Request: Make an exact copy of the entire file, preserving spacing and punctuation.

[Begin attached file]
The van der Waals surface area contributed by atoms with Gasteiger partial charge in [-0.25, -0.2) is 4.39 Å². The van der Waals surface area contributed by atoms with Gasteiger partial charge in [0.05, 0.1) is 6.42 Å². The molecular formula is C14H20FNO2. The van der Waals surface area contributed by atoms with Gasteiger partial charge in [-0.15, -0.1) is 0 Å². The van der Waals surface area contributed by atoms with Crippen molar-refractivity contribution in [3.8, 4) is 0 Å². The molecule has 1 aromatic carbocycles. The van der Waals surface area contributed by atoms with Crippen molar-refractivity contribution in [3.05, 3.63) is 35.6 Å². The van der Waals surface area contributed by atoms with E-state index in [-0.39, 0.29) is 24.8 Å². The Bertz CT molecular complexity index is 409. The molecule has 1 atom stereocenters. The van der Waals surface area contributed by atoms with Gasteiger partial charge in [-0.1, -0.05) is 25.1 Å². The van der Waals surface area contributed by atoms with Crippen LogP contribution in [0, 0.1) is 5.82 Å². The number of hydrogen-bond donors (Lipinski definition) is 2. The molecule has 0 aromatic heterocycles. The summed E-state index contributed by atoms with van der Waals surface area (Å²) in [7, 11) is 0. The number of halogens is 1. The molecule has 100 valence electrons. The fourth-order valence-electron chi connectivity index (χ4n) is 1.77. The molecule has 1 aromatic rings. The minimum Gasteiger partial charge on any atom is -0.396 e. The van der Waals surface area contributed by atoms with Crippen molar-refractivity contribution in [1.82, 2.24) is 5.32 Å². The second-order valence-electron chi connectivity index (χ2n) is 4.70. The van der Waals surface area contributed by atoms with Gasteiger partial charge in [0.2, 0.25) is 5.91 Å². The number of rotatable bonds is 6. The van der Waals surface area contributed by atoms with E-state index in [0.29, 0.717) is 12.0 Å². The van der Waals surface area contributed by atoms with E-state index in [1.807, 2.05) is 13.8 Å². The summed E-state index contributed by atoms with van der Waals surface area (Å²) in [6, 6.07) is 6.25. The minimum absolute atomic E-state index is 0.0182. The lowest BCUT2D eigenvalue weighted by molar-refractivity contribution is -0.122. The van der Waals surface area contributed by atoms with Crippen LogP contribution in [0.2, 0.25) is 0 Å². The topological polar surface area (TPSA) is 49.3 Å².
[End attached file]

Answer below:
The van der Waals surface area contributed by atoms with Gasteiger partial charge in [-0.25, -0.2) is 4.39 Å². The van der Waals surface area contributed by atoms with Gasteiger partial charge in [0.05, 0.1) is 6.42 Å². The molecular formula is C14H20FNO2. The van der Waals surface area contributed by atoms with Gasteiger partial charge in [-0.15, -0.1) is 0 Å². The van der Waals surface area contributed by atoms with Crippen molar-refractivity contribution in [3.8, 4) is 0 Å². The molecule has 1 aromatic carbocycles. The van der Waals surface area contributed by atoms with Crippen molar-refractivity contribution in [3.05, 3.63) is 35.6 Å². The van der Waals surface area contributed by atoms with E-state index in [-0.39, 0.29) is 24.8 Å². The Bertz CT molecular complexity index is 409. The molecule has 1 atom stereocenters. The van der Waals surface area contributed by atoms with Gasteiger partial charge in [-0.1, -0.05) is 25.1 Å². The van der Waals surface area contributed by atoms with Crippen LogP contribution in [0, 0.1) is 5.82 Å². The number of hydrogen-bond donors (Lipinski definition) is 2. The molecule has 0 aromatic heterocycles. The summed E-state index contributed by atoms with van der Waals surface area (Å²) in [7, 11) is 0. The number of halogens is 1. The molecule has 100 valence electrons. The fourth-order valence-electron chi connectivity index (χ4n) is 1.77. The molecule has 1 aromatic rings. The minimum Gasteiger partial charge on any atom is -0.396 e. The van der Waals surface area contributed by atoms with Crippen molar-refractivity contribution in [1.82, 2.24) is 5.32 Å². The second-order valence-electron chi connectivity index (χ2n) is 4.70. The van der Waals surface area contributed by atoms with Gasteiger partial charge in [0.2, 0.25) is 5.91 Å². The number of rotatable bonds is 6. The van der Waals surface area contributed by atoms with E-state index in [0.29, 0.717) is 12.0 Å². The van der Waals surface area contributed by atoms with E-state index in [1.807, 2.05) is 13.8 Å². The summed E-state index contributed by atoms with van der Waals surface area (Å²) in [6, 6.07) is 6.25. The minimum absolute atomic E-state index is 0.0182. The lowest BCUT2D eigenvalue weighted by molar-refractivity contribution is -0.122. The van der Waals surface area contributed by atoms with Crippen LogP contribution in [0.2, 0.25) is 0 Å². The topological polar surface area (TPSA) is 49.3 Å².